SACRAMENTO (AP) — Heading into a third enrollment season with less fanfare and a more modest budget, California health exchange officials said Thursday they will strategically target about 750,000 uninsured people who qualify for health insurance subsidies but haven’t signed up for coverage.
The agency will spend $29 million on an advertising campaign aimed at lower-income and middle-class residents who don’t know there’s help available to pay for health insurance, Covered California Executive Director Peter Lee said. That compares to a $43 million advertising budget last year and $55 million the first year.
In addition, Covered California will host enrollment drives at more than 500 storefronts as well as clinics and hospitals throughout the state.
A bus tour will begin in Los Angeles on Nov. 1, the first day of the three-month enrollment season.
“It’s big news that Californians still don’t know the basics that they can get financial help to get coverage,” Lee said Thursday in a call with reporters.
The state-run health exchange launched in October 2013 under the federal Affordable Care Act. It offers sliding-scale subsidies for private coverage to people with no access to health care on the job and directs low-income people to Medi-Cal, the state’s health program for the poor.
As a result, California has reduced the number of uninsured by millions.
Covered California estimates about 4 million Californians do not have health insurance, half of whom don’t qualify because they are in the country illegally. Another 1.4 million are eligible for Medi-Cal but haven’t signed up.
Lee said the agency will use the upcoming enrollment season to target a remaining pool of about 750,000 Californians eligible for Covered California subsidies.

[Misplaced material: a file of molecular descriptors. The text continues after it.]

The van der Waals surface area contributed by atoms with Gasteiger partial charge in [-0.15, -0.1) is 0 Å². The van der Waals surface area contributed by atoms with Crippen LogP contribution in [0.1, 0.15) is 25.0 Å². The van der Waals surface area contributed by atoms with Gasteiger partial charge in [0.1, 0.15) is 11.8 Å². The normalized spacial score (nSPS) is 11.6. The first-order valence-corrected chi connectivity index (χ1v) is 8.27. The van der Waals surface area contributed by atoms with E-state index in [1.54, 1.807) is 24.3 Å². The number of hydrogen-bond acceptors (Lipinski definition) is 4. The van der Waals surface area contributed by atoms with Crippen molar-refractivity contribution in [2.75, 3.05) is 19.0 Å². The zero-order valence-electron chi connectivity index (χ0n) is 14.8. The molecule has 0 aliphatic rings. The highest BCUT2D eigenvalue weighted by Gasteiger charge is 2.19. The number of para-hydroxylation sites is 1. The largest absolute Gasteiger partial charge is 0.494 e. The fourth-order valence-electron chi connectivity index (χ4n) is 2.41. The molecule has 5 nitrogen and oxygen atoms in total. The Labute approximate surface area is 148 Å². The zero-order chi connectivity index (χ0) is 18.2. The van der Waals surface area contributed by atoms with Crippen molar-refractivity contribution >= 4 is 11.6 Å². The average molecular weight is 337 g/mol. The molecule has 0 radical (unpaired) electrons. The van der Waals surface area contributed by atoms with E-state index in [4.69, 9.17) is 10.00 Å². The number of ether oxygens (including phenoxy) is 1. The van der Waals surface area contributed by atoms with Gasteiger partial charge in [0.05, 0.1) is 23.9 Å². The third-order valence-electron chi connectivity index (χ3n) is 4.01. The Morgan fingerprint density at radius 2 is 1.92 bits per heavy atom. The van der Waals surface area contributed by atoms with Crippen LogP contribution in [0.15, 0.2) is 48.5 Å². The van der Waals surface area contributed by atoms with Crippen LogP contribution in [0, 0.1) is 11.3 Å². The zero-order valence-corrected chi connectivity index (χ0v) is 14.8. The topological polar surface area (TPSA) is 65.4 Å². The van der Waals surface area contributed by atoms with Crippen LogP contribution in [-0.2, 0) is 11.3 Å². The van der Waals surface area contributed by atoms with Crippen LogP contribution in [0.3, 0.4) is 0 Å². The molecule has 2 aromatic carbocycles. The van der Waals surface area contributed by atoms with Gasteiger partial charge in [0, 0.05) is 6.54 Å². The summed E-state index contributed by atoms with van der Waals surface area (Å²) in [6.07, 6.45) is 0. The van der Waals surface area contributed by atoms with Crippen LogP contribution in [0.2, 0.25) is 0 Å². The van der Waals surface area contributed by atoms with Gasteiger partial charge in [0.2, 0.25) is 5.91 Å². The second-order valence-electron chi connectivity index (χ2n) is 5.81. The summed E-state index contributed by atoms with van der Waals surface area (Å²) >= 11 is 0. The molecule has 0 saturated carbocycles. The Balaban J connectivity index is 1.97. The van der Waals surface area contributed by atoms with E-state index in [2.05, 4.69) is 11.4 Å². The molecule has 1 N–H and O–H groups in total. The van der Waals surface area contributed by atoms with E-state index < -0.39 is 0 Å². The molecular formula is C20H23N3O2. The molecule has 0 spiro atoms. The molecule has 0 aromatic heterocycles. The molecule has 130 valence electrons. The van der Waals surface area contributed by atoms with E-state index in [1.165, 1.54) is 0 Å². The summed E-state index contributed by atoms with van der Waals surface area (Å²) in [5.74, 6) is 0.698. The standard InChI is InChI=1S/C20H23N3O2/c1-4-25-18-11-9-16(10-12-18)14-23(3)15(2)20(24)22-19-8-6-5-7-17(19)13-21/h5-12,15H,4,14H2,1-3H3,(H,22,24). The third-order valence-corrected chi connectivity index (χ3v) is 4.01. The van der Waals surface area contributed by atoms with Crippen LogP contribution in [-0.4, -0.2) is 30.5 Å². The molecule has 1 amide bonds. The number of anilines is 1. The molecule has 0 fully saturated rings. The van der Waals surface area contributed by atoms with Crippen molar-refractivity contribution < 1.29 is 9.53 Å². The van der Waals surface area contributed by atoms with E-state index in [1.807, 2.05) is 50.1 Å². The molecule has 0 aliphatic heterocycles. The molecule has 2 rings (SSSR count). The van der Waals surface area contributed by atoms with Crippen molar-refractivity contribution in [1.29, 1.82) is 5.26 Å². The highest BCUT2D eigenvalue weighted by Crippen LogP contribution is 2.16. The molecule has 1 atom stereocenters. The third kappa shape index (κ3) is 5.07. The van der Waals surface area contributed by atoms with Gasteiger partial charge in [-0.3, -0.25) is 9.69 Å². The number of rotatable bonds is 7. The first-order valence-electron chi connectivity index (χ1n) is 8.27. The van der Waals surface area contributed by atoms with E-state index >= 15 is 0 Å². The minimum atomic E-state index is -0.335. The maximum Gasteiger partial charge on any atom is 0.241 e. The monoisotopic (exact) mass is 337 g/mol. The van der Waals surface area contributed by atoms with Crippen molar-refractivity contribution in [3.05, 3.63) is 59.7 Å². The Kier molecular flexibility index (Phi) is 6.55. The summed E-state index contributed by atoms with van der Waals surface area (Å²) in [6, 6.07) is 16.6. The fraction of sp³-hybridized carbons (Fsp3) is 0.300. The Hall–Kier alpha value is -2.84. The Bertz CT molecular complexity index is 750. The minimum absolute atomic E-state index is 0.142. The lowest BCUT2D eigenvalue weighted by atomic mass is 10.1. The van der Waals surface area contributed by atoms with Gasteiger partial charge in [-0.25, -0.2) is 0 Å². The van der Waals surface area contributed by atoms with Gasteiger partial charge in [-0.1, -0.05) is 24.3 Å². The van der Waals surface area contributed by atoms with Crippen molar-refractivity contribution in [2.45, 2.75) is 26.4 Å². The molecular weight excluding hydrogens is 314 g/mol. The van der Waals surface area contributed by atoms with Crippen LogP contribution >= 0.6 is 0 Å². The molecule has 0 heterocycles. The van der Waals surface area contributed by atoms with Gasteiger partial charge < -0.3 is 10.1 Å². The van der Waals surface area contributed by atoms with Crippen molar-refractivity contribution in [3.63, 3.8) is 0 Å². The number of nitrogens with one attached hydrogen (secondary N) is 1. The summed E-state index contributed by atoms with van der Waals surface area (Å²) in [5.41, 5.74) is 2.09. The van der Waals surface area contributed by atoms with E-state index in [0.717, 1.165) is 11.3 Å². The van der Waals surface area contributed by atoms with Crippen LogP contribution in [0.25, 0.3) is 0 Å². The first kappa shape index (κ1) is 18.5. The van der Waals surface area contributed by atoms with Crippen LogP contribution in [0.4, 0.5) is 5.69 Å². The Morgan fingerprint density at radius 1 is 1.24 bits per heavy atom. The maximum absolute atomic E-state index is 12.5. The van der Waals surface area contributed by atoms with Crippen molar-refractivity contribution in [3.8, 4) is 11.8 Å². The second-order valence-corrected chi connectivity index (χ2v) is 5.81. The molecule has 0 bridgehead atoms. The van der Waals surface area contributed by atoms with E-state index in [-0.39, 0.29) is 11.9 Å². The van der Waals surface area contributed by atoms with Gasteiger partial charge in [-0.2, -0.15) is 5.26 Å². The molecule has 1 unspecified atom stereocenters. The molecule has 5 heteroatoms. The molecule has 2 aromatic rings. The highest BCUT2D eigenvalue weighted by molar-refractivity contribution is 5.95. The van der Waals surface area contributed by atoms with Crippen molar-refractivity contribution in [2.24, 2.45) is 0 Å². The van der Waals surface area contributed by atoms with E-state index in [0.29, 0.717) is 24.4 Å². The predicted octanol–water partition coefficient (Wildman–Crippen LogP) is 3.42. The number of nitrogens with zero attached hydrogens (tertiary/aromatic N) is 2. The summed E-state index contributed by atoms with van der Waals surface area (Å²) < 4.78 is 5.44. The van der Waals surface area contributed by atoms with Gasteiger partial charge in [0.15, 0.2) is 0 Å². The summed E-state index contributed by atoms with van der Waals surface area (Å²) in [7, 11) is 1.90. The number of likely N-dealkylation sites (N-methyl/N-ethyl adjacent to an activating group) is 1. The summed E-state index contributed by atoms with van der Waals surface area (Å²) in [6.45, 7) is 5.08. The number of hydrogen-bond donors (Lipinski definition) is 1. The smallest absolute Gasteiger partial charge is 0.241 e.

The campaign will advertise to Hispanics, African-Americans, younger people and those who make higher incomes.
While people who are lower-income have been signing up in high numbers, those who qualify for less subsidy because they make more money have not been signing up as fast. Officials don’t know why they have not been enrolling.
“They may be signing off the exchange without subsidies and that’s a piece of information we don’t know,” Lee said.
He said Covered California has done a good job reaching minorities but acknowledges there’s more work to do. For example, Lee said the agency found it was effective at reaching African-Americans through church partnerships.
Also, a survey commissioned by Covered California found more Californians learned about the exchange through the news than through paid advertising, which Lee said was surprising.
Last season, Covered California fell short of its goal to sign up 1.7 million people for private insurance. Currently, the exchange has 1.3 million active members and the state is expecting to add between 295,000 and 450,000 people during the third enrollment period.